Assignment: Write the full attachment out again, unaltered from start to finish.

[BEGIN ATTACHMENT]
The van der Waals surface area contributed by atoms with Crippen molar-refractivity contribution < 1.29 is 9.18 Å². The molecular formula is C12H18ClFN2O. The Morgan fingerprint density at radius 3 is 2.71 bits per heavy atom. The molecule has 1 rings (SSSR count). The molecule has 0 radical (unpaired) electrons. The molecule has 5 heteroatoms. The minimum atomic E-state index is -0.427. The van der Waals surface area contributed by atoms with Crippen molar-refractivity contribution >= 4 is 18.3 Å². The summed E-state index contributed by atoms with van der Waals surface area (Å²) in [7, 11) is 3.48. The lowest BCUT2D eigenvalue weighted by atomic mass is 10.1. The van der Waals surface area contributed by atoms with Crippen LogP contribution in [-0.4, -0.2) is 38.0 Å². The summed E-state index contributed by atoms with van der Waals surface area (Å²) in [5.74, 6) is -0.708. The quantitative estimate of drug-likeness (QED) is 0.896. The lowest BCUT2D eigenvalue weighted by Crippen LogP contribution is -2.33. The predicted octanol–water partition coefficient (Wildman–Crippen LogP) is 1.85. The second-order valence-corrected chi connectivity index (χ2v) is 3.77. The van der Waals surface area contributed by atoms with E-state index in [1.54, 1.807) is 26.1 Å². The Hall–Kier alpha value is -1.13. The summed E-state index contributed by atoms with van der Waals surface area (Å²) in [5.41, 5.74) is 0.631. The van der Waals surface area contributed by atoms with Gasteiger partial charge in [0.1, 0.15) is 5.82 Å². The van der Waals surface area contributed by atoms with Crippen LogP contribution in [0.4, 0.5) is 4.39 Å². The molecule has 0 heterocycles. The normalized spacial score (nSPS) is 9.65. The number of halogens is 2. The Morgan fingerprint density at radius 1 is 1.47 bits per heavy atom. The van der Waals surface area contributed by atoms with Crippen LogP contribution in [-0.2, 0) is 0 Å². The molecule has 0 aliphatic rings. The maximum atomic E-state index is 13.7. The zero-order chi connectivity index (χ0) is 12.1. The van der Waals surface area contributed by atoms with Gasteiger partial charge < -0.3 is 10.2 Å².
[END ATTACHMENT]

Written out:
The van der Waals surface area contributed by atoms with Crippen molar-refractivity contribution < 1.29 is 9.18 Å². The molecular formula is C12H18ClFN2O. The Morgan fingerprint density at radius 3 is 2.71 bits per heavy atom. The molecule has 1 rings (SSSR count). The molecule has 0 radical (unpaired) electrons. The molecule has 5 heteroatoms. The minimum atomic E-state index is -0.427. The van der Waals surface area contributed by atoms with Crippen molar-refractivity contribution >= 4 is 18.3 Å². The summed E-state index contributed by atoms with van der Waals surface area (Å²) in [7, 11) is 3.48. The lowest BCUT2D eigenvalue weighted by atomic mass is 10.1. The van der Waals surface area contributed by atoms with Crippen LogP contribution in [-0.4, -0.2) is 38.0 Å². The summed E-state index contributed by atoms with van der Waals surface area (Å²) in [5.74, 6) is -0.708. The quantitative estimate of drug-likeness (QED) is 0.896. The lowest BCUT2D eigenvalue weighted by Crippen LogP contribution is -2.33. The predicted octanol–water partition coefficient (Wildman–Crippen LogP) is 1.85. The second-order valence-corrected chi connectivity index (χ2v) is 3.77. The van der Waals surface area contributed by atoms with E-state index in [1.54, 1.807) is 26.1 Å². The Hall–Kier alpha value is -1.13. The summed E-state index contributed by atoms with van der Waals surface area (Å²) in [5.41, 5.74) is 0.631. The van der Waals surface area contributed by atoms with Gasteiger partial charge in [0.1, 0.15) is 5.82 Å². The van der Waals surface area contributed by atoms with Crippen LogP contribution in [0.4, 0.5) is 4.39 Å². The molecule has 0 heterocycles. The normalized spacial score (nSPS) is 9.65. The number of halogens is 2. The Morgan fingerprint density at radius 1 is 1.47 bits per heavy atom. The van der Waals surface area contributed by atoms with Crippen LogP contribution in [-0.2, 0) is 0 Å². The molecule has 0 aliphatic rings. The maximum atomic E-state index is 13.7. The zero-order chi connectivity index (χ0) is 12.1. The van der Waals surface area contributed by atoms with Gasteiger partial charge < -0.3 is 10.2 Å².